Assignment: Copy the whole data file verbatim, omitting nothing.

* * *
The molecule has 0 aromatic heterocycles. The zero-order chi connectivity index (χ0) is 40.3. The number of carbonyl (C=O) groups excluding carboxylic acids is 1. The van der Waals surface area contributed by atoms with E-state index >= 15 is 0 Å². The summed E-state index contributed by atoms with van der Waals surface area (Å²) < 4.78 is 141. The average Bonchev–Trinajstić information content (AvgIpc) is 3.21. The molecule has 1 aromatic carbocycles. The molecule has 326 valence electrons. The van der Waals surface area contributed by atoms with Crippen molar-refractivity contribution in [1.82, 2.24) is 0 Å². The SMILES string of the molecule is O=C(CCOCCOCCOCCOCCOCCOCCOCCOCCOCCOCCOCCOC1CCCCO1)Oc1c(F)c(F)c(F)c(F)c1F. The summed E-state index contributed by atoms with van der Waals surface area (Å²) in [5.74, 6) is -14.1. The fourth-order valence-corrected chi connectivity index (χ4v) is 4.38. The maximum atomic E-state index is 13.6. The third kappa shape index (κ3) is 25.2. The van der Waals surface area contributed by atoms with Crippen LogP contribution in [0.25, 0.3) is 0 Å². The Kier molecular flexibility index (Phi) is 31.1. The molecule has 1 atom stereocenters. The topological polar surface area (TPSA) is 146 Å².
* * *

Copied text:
The molecule has 0 aromatic heterocycles. The zero-order chi connectivity index (χ0) is 40.3. The number of carbonyl (C=O) groups excluding carboxylic acids is 1. The van der Waals surface area contributed by atoms with E-state index >= 15 is 0 Å². The summed E-state index contributed by atoms with van der Waals surface area (Å²) < 4.78 is 141. The average Bonchev–Trinajstić information content (AvgIpc) is 3.21. The molecule has 1 aromatic carbocycles. The molecule has 326 valence electrons. The van der Waals surface area contributed by atoms with Crippen molar-refractivity contribution in [1.82, 2.24) is 0 Å². The SMILES string of the molecule is O=C(CCOCCOCCOCCOCCOCCOCCOCCOCCOCCOCCOCCOC1CCCCO1)Oc1c(F)c(F)c(F)c(F)c1F. The summed E-state index contributed by atoms with van der Waals surface area (Å²) in [5.74, 6) is -14.1. The fourth-order valence-corrected chi connectivity index (χ4v) is 4.38. The maximum atomic E-state index is 13.6. The third kappa shape index (κ3) is 25.2. The van der Waals surface area contributed by atoms with Crippen LogP contribution in [0.25, 0.3) is 0 Å². The Kier molecular flexibility index (Phi) is 31.1. The molecule has 1 atom stereocenters. The topological polar surface area (TPSA) is 146 Å².